How did the events of 2020 impact you as an artist? Did your outlook change?
I decided to close my studio and move it to our garden to create an outdoor studio. Living in L.A. allowed me to do this relatively easily and I enjoyed the process immensely. Painting and sketching outside, with trees rustling above and birds peering over my shoulder, provided me with moments of respite from the difficult circumstances all of us are facing. This flexibility, coupled with a sudden confrontation with mortality, allowed me to relax the harsh conceptual expectations I had placed on my work. What has emerged are paintings that are more intuitive, more alive, and more mysterious to me. Within them, there are still encrypted numbers. But the numbers stand in as magical representations for poetic titles. What comes to the forefront is an emphasis on feelings, tactility, and mystery. Something primitive that is connected deeply to the experience of being human and living on Earth.
I’ve enjoyed this branch of work alongside the more digitally generative project that is Shapes of Our Times. They provide different outlets for me to explore the contemporary complexities of human experience, simultaneously. I am sure that sometime in the future they will overlap and combine. Just like our cyborg natures.

B. 1988, Alamogordo, New Mexico. Lives and works in Atlanta.

Can you tell us about the work you made in 2020?
In 2020, I made works that were more intimate, more cropped, or zoomed in. I also switched to oils, which allowed me to do this with more confidence. The oils gave me the texture and quality I wanted—to kind of give these faces more depth, as if you could see the pores on your face. I had been thinking about making works like this in 2019, and I started the process then. I simply wanted to challenge myself and grow as a person, as well as my work. The process was the same as before, except longer. I later painted over the paint, leaving some bits and mistakes behind.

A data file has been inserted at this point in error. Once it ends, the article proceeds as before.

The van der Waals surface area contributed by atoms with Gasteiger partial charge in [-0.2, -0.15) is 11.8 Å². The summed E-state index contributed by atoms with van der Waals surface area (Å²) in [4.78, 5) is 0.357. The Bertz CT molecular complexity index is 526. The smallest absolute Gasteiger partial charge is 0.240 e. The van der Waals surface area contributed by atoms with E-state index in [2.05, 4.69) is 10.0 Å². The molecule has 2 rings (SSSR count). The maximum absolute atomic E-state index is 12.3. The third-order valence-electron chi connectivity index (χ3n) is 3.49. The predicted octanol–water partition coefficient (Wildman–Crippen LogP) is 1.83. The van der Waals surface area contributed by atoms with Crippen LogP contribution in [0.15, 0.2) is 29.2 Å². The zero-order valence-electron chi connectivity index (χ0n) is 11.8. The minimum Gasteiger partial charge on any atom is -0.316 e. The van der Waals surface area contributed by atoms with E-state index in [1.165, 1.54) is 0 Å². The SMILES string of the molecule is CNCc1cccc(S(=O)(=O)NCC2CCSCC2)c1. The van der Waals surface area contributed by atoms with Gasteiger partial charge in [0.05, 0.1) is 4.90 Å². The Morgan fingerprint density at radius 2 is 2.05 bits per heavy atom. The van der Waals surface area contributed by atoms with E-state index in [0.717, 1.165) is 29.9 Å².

How did the events of 2020 impact you as an artist? Did your outlook change?
Monica Kim Garza
Monica Kim Garza
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In general, I spend all of my time alone as an artist. But this year, the one thing I noticed about myself was that I gather my energy from friends and outings. I take that energy and bring it home or to my studio. So when I wasn’t able to do that as much, I hit a few walls. I drank a lot. I smoked a lot. And then I drank more. I think it made me work slower. And however it went, it affected me, which affected my work and outlook. I think I still need time to reflect on it all.

B. 1973, Daegu, South Korea. Lives and works in Atlanta.

Can you tell us about the work you made in 2020?
In 2020, as usual, I have been working on painting, prints (in collaboration with a print publisher), and ceramic sculptures. I’ve had a busy schedule of shows this year, but many of them got delayed or canceled. I kept myself busy and productive in my studio, using all my anxiety and uncertain feelings to make work. Early this year I lost my father and I had to travel to Korea to see him. That was my last trip in 2020. By the time I came back to my studio, I had worked a lot with the confusing emotions that I had in me.
Right before COVID-19 hit the world, I had a solo show at Derek Eller Gallery called “Enigmatics.” Critic and poet John Yau wrote an article about the show and lack of Asian artist representation in New York City for Hyperallergic.
My work usually deals with cultural difference, assimilation, being Asian American in America, putting together the new and the old. So much of what I do makes more sense and is clear to me now, recognizing the crazy world outside. I have been working on paintings and ceramic series called “Yellowave,” where I explore the color yellow as a cross-referential medium between Eastern and Western, something blond but yellow like Asian.
Jiha Moon
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Jiha Moon